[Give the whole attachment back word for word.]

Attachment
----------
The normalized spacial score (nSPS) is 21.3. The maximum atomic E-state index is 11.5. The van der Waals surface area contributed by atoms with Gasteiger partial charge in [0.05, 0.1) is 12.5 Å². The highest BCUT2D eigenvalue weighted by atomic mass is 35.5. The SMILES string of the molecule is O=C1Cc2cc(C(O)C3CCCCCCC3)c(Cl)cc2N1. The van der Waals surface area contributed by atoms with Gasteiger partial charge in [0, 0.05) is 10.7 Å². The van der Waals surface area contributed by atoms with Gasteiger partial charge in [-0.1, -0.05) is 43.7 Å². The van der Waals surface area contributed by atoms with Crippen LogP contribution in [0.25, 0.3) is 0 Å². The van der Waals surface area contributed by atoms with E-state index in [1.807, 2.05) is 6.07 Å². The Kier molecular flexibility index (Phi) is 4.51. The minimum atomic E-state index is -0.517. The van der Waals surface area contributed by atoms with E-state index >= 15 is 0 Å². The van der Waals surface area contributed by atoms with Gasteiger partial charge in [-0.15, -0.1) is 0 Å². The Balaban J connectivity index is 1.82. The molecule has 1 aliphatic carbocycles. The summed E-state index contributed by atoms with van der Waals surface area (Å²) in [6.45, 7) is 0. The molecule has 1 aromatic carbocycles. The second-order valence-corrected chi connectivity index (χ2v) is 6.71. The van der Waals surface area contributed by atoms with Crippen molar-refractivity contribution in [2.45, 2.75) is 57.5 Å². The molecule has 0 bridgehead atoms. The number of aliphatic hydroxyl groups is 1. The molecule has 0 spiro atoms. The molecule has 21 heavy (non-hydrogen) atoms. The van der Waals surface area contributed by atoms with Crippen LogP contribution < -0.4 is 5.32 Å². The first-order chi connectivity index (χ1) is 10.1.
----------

The normalized spacial score (nSPS) is 21.3. The maximum atomic E-state index is 11.5. The van der Waals surface area contributed by atoms with Gasteiger partial charge in [0.05, 0.1) is 12.5 Å². The highest BCUT2D eigenvalue weighted by atomic mass is 35.5. The SMILES string of the molecule is O=C1Cc2cc(C(O)C3CCCCCCC3)c(Cl)cc2N1. The van der Waals surface area contributed by atoms with Gasteiger partial charge in [0, 0.05) is 10.7 Å². The van der Waals surface area contributed by atoms with Gasteiger partial charge in [-0.1, -0.05) is 43.7 Å². The van der Waals surface area contributed by atoms with Crippen LogP contribution in [0.25, 0.3) is 0 Å². The van der Waals surface area contributed by atoms with E-state index in [1.807, 2.05) is 6.07 Å². The Kier molecular flexibility index (Phi) is 4.51. The minimum atomic E-state index is -0.517. The van der Waals surface area contributed by atoms with E-state index >= 15 is 0 Å². The van der Waals surface area contributed by atoms with Gasteiger partial charge in [-0.15, -0.1) is 0 Å². The Balaban J connectivity index is 1.82. The molecule has 1 aliphatic carbocycles. The summed E-state index contributed by atoms with van der Waals surface area (Å²) in [6.45, 7) is 0. The molecule has 1 aromatic carbocycles. The second-order valence-corrected chi connectivity index (χ2v) is 6.71. The van der Waals surface area contributed by atoms with Crippen molar-refractivity contribution in [2.45, 2.75) is 57.5 Å². The molecule has 0 bridgehead atoms. The number of aliphatic hydroxyl groups is 1. The molecule has 0 spiro atoms. The molecule has 21 heavy (non-hydrogen) atoms. The van der Waals surface area contributed by atoms with Crippen LogP contribution < -0.4 is 5.32 Å². The first-order chi connectivity index (χ1) is 10.1.